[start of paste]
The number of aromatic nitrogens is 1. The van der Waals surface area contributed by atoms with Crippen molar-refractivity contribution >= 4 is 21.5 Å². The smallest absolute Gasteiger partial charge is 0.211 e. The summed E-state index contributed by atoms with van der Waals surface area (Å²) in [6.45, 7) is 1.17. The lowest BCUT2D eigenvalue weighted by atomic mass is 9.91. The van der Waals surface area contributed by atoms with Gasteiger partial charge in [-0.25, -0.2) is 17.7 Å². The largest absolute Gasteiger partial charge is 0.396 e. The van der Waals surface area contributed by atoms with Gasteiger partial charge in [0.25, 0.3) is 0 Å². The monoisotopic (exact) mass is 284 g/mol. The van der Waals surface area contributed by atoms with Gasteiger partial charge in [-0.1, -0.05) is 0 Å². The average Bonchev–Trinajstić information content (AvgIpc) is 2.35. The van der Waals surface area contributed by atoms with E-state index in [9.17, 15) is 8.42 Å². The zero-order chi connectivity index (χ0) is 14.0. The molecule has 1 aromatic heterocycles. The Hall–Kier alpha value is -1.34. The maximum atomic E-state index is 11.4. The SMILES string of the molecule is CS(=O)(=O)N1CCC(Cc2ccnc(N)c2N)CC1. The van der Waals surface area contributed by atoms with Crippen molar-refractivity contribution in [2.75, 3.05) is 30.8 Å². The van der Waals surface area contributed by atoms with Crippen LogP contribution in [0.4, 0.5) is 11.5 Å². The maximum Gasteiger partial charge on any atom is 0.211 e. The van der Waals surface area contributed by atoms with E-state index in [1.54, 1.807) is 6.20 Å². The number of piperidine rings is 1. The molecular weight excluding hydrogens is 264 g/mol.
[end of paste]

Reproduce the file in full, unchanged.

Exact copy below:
The number of aromatic nitrogens is 1. The van der Waals surface area contributed by atoms with Crippen molar-refractivity contribution >= 4 is 21.5 Å². The smallest absolute Gasteiger partial charge is 0.211 e. The summed E-state index contributed by atoms with van der Waals surface area (Å²) in [6.45, 7) is 1.17. The lowest BCUT2D eigenvalue weighted by atomic mass is 9.91. The van der Waals surface area contributed by atoms with Gasteiger partial charge in [-0.25, -0.2) is 17.7 Å². The largest absolute Gasteiger partial charge is 0.396 e. The van der Waals surface area contributed by atoms with Gasteiger partial charge in [0.25, 0.3) is 0 Å². The monoisotopic (exact) mass is 284 g/mol. The van der Waals surface area contributed by atoms with Gasteiger partial charge in [-0.1, -0.05) is 0 Å². The average Bonchev–Trinajstić information content (AvgIpc) is 2.35. The van der Waals surface area contributed by atoms with E-state index in [9.17, 15) is 8.42 Å². The zero-order chi connectivity index (χ0) is 14.0. The molecule has 1 aromatic heterocycles. The Hall–Kier alpha value is -1.34. The maximum atomic E-state index is 11.4. The SMILES string of the molecule is CS(=O)(=O)N1CCC(Cc2ccnc(N)c2N)CC1. The van der Waals surface area contributed by atoms with Crippen molar-refractivity contribution in [2.75, 3.05) is 30.8 Å². The van der Waals surface area contributed by atoms with Crippen LogP contribution in [0.4, 0.5) is 11.5 Å². The maximum Gasteiger partial charge on any atom is 0.211 e. The van der Waals surface area contributed by atoms with E-state index in [1.54, 1.807) is 6.20 Å². The number of piperidine rings is 1. The molecular weight excluding hydrogens is 264 g/mol.